My step-mother, Vivian, sat at the table with her eyes looking sufficiently glazed-over. She was a terribly vapid woman. I almost felt sorry for her. She gave no mind to it, though; enjoying her mimosa with a giggle at every sip, like the drink was telling her a secret joke or something equally hilarious.
“You don't think it's a little early?” I asked her.
“Kaitlyn,” my father started. “Don't speak to your mother that way.”
“Step-mother,” I corrected, watching the red rise in his cheeks. But he didn't say anything else.
“Where's Marius?” I asked lightly. “Or do I get a break this morning from him? Really, I wouldn't mind.”
My father rolled his eyes. He was a decent enough man, I can't lie. Quick tempered, but not a monster by any stretch of the imagination. I couldn't hate him, but the large majority of my respect for his decision-making had shredded since his remarriage to my Barbie-doll figure of a replacement parent. Stick-thin, coiffed hair and always omitting a too-sweet perfume that I positively could not stand. No matter how many times I hid or smashed the bottles, they were always restocked with such immediacy that it was as if her damn life depended on smelling like chemical-infused baby powder and Lilies of the Valley.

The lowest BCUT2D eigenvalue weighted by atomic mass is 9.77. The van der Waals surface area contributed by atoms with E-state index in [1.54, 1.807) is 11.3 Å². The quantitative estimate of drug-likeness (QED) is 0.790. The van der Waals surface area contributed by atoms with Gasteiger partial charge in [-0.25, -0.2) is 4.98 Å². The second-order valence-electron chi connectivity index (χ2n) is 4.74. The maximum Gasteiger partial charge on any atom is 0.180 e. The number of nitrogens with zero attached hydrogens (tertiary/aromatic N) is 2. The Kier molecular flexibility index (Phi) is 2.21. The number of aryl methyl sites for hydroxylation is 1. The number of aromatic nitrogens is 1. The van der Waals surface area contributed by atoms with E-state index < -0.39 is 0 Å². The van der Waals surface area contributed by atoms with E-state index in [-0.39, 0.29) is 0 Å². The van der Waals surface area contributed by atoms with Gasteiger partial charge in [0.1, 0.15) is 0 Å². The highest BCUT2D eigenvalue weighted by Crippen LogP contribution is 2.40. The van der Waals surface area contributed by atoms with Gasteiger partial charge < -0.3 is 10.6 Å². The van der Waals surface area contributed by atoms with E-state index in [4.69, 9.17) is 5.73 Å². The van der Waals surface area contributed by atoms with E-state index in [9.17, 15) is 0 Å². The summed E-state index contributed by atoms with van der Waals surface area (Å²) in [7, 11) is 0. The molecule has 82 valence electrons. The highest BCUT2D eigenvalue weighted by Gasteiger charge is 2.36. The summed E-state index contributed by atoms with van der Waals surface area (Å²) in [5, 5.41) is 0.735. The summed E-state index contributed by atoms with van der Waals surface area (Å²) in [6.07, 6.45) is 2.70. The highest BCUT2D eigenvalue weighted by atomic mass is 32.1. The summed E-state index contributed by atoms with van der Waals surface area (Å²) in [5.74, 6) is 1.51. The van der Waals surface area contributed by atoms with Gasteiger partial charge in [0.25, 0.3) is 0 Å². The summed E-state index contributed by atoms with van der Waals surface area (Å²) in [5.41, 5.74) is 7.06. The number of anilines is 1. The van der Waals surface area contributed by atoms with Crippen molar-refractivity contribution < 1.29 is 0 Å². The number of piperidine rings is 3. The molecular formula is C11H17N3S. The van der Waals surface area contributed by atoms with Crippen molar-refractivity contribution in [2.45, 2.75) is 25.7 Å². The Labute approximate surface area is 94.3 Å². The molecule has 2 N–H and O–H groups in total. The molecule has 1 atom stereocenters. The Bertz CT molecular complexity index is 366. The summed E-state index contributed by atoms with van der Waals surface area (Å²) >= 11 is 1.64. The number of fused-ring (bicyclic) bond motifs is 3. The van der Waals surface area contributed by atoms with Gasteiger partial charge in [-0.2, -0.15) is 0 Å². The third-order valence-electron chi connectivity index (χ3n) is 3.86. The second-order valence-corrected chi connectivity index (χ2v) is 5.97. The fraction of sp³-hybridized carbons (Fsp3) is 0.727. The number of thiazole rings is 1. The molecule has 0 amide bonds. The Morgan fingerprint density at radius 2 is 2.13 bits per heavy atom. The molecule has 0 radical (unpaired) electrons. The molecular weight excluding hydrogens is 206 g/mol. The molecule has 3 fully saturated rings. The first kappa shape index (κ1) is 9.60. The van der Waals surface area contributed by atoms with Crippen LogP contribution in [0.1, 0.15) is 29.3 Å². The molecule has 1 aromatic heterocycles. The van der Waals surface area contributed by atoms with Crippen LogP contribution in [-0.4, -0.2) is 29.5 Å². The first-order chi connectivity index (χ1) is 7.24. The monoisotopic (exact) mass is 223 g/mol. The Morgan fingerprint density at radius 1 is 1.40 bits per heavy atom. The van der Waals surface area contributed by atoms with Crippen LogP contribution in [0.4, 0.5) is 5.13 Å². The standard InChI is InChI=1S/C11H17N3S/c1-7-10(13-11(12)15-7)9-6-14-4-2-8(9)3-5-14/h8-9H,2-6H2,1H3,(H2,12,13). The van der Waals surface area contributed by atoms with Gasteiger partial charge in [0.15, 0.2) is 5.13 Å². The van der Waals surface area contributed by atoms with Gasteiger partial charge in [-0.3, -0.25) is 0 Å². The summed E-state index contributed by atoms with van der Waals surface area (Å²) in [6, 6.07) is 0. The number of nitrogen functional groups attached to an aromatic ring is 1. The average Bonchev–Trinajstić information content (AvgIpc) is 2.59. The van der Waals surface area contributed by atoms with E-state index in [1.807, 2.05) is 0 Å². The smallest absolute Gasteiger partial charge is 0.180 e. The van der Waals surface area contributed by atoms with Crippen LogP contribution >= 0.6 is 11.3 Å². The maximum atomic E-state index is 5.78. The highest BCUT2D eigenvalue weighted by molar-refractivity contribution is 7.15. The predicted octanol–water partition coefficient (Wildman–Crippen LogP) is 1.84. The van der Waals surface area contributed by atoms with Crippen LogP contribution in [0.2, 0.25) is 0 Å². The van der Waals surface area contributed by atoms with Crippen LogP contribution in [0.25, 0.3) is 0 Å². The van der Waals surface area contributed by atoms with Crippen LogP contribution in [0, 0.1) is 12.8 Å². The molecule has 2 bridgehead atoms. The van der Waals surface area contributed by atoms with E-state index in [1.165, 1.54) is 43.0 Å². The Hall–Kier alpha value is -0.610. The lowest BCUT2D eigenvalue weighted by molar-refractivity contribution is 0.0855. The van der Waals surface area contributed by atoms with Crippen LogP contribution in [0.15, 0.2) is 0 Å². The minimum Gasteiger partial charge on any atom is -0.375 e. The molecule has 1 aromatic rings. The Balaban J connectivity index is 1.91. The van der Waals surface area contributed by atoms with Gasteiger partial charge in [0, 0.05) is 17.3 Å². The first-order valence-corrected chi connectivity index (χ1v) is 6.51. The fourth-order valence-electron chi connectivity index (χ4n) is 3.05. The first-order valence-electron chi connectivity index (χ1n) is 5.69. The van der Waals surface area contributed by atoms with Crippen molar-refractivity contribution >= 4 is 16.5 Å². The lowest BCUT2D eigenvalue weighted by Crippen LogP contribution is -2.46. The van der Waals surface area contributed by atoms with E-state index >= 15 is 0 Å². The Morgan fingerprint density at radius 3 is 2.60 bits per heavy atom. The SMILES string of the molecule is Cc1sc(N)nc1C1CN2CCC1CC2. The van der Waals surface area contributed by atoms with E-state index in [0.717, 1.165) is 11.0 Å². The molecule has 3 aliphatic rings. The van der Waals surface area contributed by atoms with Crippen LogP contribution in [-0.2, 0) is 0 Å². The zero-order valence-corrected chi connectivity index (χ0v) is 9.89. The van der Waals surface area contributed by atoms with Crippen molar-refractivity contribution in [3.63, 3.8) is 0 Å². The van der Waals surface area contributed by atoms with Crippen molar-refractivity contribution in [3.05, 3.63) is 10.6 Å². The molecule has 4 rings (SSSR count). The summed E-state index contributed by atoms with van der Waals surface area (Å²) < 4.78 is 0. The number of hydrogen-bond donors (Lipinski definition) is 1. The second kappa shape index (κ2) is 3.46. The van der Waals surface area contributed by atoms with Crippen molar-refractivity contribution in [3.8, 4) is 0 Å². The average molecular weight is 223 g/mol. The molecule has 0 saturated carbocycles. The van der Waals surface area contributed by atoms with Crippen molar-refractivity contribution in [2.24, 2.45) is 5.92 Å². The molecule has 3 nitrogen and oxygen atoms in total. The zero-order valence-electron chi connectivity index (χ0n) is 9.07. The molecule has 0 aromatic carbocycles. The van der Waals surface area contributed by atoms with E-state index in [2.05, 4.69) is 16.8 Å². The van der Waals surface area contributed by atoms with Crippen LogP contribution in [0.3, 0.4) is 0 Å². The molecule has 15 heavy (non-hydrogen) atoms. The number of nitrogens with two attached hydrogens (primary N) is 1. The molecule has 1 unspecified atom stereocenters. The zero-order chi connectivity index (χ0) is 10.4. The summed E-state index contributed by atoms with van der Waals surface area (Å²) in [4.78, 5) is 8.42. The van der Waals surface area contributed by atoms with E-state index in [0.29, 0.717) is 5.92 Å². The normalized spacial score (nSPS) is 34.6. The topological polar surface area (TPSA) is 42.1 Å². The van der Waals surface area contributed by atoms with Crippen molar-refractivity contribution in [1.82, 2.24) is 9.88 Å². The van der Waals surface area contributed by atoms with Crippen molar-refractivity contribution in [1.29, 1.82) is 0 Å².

A loud clatter in the foyer startled the three of us. Marius dropped his bag, skulked into the dining room, and sat down.
“Practice was heavy,” he said. No hello, no greeting whatsoever. “I got into an intense match with one of the guys, nearly knocked him ass-backward.”
“Language, please,” my father said. “I hope you don't go walking around campus with a mouth like that.”
I forced myself to suppress a smile, yawning and swapping my focus to the bowl of fruit that I poked at with an honest disinterest.
“Fascinating,” I said, squinting into a green grape, which strangely resembled a human eyeball. “Fencing, though. Really? Such a rich boy's sport.”
“Oh?” Marius raised an eyebrow, perfect Vulcan arches. “And lying around in the garden all morning constitutes as what?”
We stared at each other with such an intensity that you wouldn't have been able to slice through it with a serrated blade. It wasn't until Vivian finally cleared her throat that the two of us turned, just slightly, to acknowledge her.
“Both of you. Stop it,” she said. “And Marius, don't snap at your sister.”